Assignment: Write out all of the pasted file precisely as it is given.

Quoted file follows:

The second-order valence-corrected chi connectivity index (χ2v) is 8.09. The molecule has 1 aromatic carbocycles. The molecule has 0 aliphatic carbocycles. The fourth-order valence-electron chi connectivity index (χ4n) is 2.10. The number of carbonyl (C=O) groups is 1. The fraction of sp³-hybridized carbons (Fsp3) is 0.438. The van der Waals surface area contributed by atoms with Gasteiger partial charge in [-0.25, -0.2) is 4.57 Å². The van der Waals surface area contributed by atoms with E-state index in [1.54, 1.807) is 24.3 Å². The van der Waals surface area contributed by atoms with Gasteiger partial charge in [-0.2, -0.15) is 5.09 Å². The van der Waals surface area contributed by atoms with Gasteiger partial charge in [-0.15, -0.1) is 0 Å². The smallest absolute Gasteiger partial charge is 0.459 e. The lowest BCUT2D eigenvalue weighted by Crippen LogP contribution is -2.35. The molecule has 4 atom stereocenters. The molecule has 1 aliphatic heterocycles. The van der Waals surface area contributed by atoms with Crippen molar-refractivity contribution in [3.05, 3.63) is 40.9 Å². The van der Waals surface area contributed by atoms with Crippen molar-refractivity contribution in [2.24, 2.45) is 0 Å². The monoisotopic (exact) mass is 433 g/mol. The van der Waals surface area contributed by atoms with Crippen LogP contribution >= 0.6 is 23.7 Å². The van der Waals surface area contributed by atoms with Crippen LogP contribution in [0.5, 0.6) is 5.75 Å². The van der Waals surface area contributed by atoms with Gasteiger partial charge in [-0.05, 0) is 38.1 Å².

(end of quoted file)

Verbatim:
The second-order valence-corrected chi connectivity index (χ2v) is 8.09. The molecule has 1 aromatic carbocycles. The molecule has 0 aliphatic carbocycles. The fourth-order valence-electron chi connectivity index (χ4n) is 2.10. The number of carbonyl (C=O) groups is 1. The fraction of sp³-hybridized carbons (Fsp3) is 0.438. The van der Waals surface area contributed by atoms with Gasteiger partial charge in [-0.25, -0.2) is 4.57 Å². The van der Waals surface area contributed by atoms with E-state index in [1.54, 1.807) is 24.3 Å². The van der Waals surface area contributed by atoms with Gasteiger partial charge in [-0.2, -0.15) is 5.09 Å². The van der Waals surface area contributed by atoms with Gasteiger partial charge in [-0.15, -0.1) is 0 Å². The smallest absolute Gasteiger partial charge is 0.459 e. The lowest BCUT2D eigenvalue weighted by Crippen LogP contribution is -2.35. The molecule has 4 atom stereocenters. The molecule has 1 aliphatic heterocycles. The van der Waals surface area contributed by atoms with Crippen molar-refractivity contribution in [3.05, 3.63) is 40.9 Å². The van der Waals surface area contributed by atoms with Crippen molar-refractivity contribution in [2.24, 2.45) is 0 Å². The monoisotopic (exact) mass is 433 g/mol. The van der Waals surface area contributed by atoms with Crippen LogP contribution >= 0.6 is 23.7 Å². The van der Waals surface area contributed by atoms with Crippen LogP contribution in [0.5, 0.6) is 5.75 Å². The van der Waals surface area contributed by atoms with Gasteiger partial charge in [-0.05, 0) is 38.1 Å².